There was a tension at the heart of Lady Gaga’s Born This Way album. First, there was the inevitable pressure of following the phenomenal success of The Fame – one of the biggest debut albums in history. Then there was the need to prove that, for all her theatricality, Gaga had something important to talk about. And, finally, the restless experimentation that we now understand to be central to her craft needed a fresh outlet. Repeating herself was simply not going to be an option.
Despite the pressures of promotion and touring, which had consumed much of Gaga’s time, Born This Way was written 12 months ahead of its May 23, 2011 release. Recording sessions were snatched in gaps on the star’s international schedule and this gave her the opportunity to invite collaborators she met on her travels, alongside the battalion of producers – including RedOne and DJ White Shadow – now customary on commercial juggernauts like this.
“The breadth of the album is enormous”
A steady drip-feed of teasers – a song title here; a snatched melody there – in late 2010 made sure that Gaga’s huge fanbase knew 2011 was going to be a big year, and the Born This Way campaign kicked off formally at the start of January. “The breadth of the album is enormous,” she told Billboard. “My fans are going to enjoy the journey.”
The album’s title track came out the following month, on February 11, as the set’s first single, and immediately attracted unnecessary controversy. “Born This Way” shares some DNA with Madonna’s “Express Yourself,” but the energy of Gaga’s song is distinct and powerful. None of this, however, harmed the song’s performance: its message of positivity and self-empowerment helped “Born This Way” enter the US chart at No.1, becoming her third Hot 100 chart-topper, and it also went Top 10 in every major market. Her performance of the track at the Grammy Awards that same month is one of her most celebrated, while the Nick Knight-directed video, blending high-fashion concepts, offers one of her most striking visual statements.
With Fernando Garibay acting as the album’s musical director, Gaga used Born This Way’s 14 tracks to showcase new sounds and subtle shifts of direction. While the RedOne collaboration “Judas” – picked as the set’s second single, released just ahead of the album – was a safe bet, drawing on 80s pop throwbacks, elsewhere things got very interesting.
Effective on the dancefloor
“Marry The Night” was originally going to be Born This Way’s first single but ended up being its last (issued internationally in November 2011). It takes its inspiration from the unlikely pairing of Giorgio Moroder and rock icons like Bruce Springsteen, Meat Loaf, and Pat Benatar. In fact, 80s melodic rock is a distinct thematic strand across the album. Gaga clearly understood the tribal thrust of that style and mixed it cleverly into her synth-heavy palette. The blend remained effective on the dancefloor, but also sounded powerful on radio and alongside the grittier personas she used to promote the music live and on video.
The other two Born This Way singles – “You And I” and “The Edge Of Glory” – further amp up the rock edge. Queen’s Brian May and Robert John “Mutt” Lange – famous for his work with Def Leppard, Shania Twain and, more recently, Maroon 5 – worked on the former, slowing things down a little and drawing out something of a country influence (which would be harnessed to a greater degree for 2016’s Joanne album). “The Edge Of Glory” is a glorious pop-rock hybrid, featuring a sax solo from the late Clarence Clemons, who had played with Springsteen’s E Street Band in its heyday.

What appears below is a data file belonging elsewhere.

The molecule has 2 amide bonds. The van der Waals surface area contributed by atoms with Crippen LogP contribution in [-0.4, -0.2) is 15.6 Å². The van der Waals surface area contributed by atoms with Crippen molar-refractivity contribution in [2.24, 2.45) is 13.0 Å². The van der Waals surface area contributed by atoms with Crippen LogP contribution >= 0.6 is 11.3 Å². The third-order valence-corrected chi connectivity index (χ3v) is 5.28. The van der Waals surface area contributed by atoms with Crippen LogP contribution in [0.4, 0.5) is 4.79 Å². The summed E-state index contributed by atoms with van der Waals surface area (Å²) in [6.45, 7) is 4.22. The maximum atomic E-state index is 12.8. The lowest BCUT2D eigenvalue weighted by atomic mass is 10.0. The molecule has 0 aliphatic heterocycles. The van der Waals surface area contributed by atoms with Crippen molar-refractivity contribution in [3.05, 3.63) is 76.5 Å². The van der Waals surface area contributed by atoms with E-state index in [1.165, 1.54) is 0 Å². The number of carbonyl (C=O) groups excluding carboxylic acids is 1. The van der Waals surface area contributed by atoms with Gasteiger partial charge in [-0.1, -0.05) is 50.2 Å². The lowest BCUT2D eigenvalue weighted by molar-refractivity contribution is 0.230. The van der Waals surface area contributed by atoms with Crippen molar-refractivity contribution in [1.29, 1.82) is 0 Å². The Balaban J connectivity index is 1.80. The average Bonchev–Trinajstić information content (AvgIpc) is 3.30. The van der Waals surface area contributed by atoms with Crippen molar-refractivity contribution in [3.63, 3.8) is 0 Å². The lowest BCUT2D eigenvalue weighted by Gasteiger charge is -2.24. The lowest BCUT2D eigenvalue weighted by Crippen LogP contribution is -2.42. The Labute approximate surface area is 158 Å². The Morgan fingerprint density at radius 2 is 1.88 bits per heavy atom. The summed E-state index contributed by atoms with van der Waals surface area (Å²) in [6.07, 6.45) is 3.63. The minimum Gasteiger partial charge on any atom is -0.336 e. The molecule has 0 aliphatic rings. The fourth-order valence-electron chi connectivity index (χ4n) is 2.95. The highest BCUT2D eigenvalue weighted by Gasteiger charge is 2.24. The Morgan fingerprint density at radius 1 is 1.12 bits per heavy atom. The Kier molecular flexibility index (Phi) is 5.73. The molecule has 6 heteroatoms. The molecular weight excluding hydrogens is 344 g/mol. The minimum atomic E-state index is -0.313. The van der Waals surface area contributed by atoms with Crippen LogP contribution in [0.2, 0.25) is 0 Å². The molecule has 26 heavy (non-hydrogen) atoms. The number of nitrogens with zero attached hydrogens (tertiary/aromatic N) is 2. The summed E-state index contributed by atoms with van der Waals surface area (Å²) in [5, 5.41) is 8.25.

“If you’re a strong female, you don’t need permission”
Critics were somewhat baffled by the general direction of Born This Way, finding it hard to pigeonhole, but they were largely supportive of Gaga’s ambition to mix up a very strong existing formula. “Government Hooker” shares the energy of a song like “Born This Way,” but is a denser, angrier dance cut, while “Scheibe”’s growling, stuttering synths underscore a more familiar RedOne pop chorus. “If you’re a strong female, you don’t need permission” Gaga announces in the song’s bridge, and it was clear she didn’t need any at this stage of her career.
Melody, which is so central to Gaga’s enduring songwriting success, underpins everything here. “Highway Unicorn (Road To Love)” boasts enough riffs to suggest it could have made another strong single – and, in truth, there are few cuts on Born This Way that couldn’t make that grade – but it is fair to say there are so many ideas on that album, it’s no surprise that, in time, Gaga would seek to streamline some of the complex arrangements she made her name with. But the contrasts were, in truth, also becoming more distinct. “Heavy Metal Lover” remains anchored by her dance roots, while the very next track, “Electric Chapel,” might have been performed by Billy Idol 20 years earlier. Finally, “You And I” could have been lifted from the Elton John and Bernie Taupin songbook. Three consecutive but very different songs, they evidence the flair and restless creativity that characterizes Gaga’s musical development.
Now, liberated from the heightened expectation that greeted its arrival, Born This Way can be seen as the bridging album that rewrote Gaga’s story: The Fame was no fluke colossus and Gaga proved no flash-in-the-pan tabloid sensation. With its rich celebration of the human spirit, “born this way” might be oversimplifying the message – there’s a craft being developed very successfully on this album – but Gaga proved she was very comfortable with who she was – and, just as importantly, wanted all of us to be too.